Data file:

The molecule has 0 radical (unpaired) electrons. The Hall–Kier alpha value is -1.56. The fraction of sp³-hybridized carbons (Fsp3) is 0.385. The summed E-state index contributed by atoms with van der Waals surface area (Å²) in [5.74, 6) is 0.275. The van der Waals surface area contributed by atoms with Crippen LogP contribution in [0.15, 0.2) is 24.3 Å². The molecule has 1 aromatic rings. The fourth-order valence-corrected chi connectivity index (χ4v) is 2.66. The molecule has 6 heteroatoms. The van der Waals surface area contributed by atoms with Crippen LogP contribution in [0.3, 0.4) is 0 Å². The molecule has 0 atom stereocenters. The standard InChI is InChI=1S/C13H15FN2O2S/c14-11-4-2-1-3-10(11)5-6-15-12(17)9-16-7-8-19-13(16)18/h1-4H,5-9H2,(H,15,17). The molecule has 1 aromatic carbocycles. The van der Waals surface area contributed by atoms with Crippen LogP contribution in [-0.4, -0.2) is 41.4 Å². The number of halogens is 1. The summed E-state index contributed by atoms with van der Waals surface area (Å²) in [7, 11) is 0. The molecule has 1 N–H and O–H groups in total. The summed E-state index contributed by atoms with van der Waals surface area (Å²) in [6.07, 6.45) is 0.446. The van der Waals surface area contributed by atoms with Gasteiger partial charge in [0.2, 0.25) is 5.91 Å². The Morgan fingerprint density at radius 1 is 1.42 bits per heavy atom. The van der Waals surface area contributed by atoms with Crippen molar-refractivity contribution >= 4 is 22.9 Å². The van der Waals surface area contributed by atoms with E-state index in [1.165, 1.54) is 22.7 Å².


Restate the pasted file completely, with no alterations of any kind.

The molecule has 0 radical (unpaired) electrons. The Hall–Kier alpha value is -1.56. The fraction of sp³-hybridized carbons (Fsp3) is 0.385. The summed E-state index contributed by atoms with van der Waals surface area (Å²) in [5.74, 6) is 0.275. The van der Waals surface area contributed by atoms with Crippen LogP contribution in [0.15, 0.2) is 24.3 Å². The molecule has 1 aromatic rings. The fourth-order valence-corrected chi connectivity index (χ4v) is 2.66. The molecule has 6 heteroatoms. The van der Waals surface area contributed by atoms with Crippen LogP contribution in [0.3, 0.4) is 0 Å². The molecule has 0 atom stereocenters. The standard InChI is InChI=1S/C13H15FN2O2S/c14-11-4-2-1-3-10(11)5-6-15-12(17)9-16-7-8-19-13(16)18/h1-4H,5-9H2,(H,15,17). The molecule has 1 aromatic carbocycles. The van der Waals surface area contributed by atoms with Crippen LogP contribution in [-0.4, -0.2) is 41.4 Å². The number of halogens is 1. The summed E-state index contributed by atoms with van der Waals surface area (Å²) in [7, 11) is 0. The molecule has 1 N–H and O–H groups in total. The summed E-state index contributed by atoms with van der Waals surface area (Å²) in [6.07, 6.45) is 0.446. The van der Waals surface area contributed by atoms with Gasteiger partial charge in [0.2, 0.25) is 5.91 Å². The Morgan fingerprint density at radius 1 is 1.42 bits per heavy atom. The van der Waals surface area contributed by atoms with Crippen molar-refractivity contribution >= 4 is 22.9 Å². The van der Waals surface area contributed by atoms with E-state index in [1.165, 1.54) is 22.7 Å².